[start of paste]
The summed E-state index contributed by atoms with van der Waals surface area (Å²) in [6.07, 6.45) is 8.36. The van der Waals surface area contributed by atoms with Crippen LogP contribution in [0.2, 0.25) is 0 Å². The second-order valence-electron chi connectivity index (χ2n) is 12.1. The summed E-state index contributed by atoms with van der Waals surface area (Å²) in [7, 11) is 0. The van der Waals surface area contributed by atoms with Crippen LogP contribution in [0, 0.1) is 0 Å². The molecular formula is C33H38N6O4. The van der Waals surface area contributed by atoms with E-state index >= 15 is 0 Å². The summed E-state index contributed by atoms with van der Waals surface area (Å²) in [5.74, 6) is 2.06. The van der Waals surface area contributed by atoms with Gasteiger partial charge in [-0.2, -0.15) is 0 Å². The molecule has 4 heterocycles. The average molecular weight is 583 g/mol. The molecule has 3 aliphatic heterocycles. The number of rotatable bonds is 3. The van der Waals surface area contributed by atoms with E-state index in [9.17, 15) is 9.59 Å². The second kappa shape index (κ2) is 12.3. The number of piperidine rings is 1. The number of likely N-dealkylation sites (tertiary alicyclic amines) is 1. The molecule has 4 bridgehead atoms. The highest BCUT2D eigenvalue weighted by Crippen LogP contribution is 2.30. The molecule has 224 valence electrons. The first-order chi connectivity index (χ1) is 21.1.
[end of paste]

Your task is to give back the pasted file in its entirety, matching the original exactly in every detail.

The summed E-state index contributed by atoms with van der Waals surface area (Å²) in [6.07, 6.45) is 8.36. The van der Waals surface area contributed by atoms with Crippen LogP contribution in [0.2, 0.25) is 0 Å². The second-order valence-electron chi connectivity index (χ2n) is 12.1. The summed E-state index contributed by atoms with van der Waals surface area (Å²) in [7, 11) is 0. The van der Waals surface area contributed by atoms with Crippen LogP contribution in [0, 0.1) is 0 Å². The molecular formula is C33H38N6O4. The van der Waals surface area contributed by atoms with E-state index >= 15 is 0 Å². The summed E-state index contributed by atoms with van der Waals surface area (Å²) in [5.74, 6) is 2.06. The van der Waals surface area contributed by atoms with Gasteiger partial charge in [-0.2, -0.15) is 0 Å². The molecule has 4 heterocycles. The average molecular weight is 583 g/mol. The molecule has 3 aliphatic heterocycles. The number of rotatable bonds is 3. The van der Waals surface area contributed by atoms with E-state index in [9.17, 15) is 9.59 Å². The second kappa shape index (κ2) is 12.3. The number of piperidine rings is 1. The number of likely N-dealkylation sites (tertiary alicyclic amines) is 1. The molecule has 4 bridgehead atoms. The highest BCUT2D eigenvalue weighted by Crippen LogP contribution is 2.30. The molecule has 224 valence electrons. The first-order chi connectivity index (χ1) is 21.1.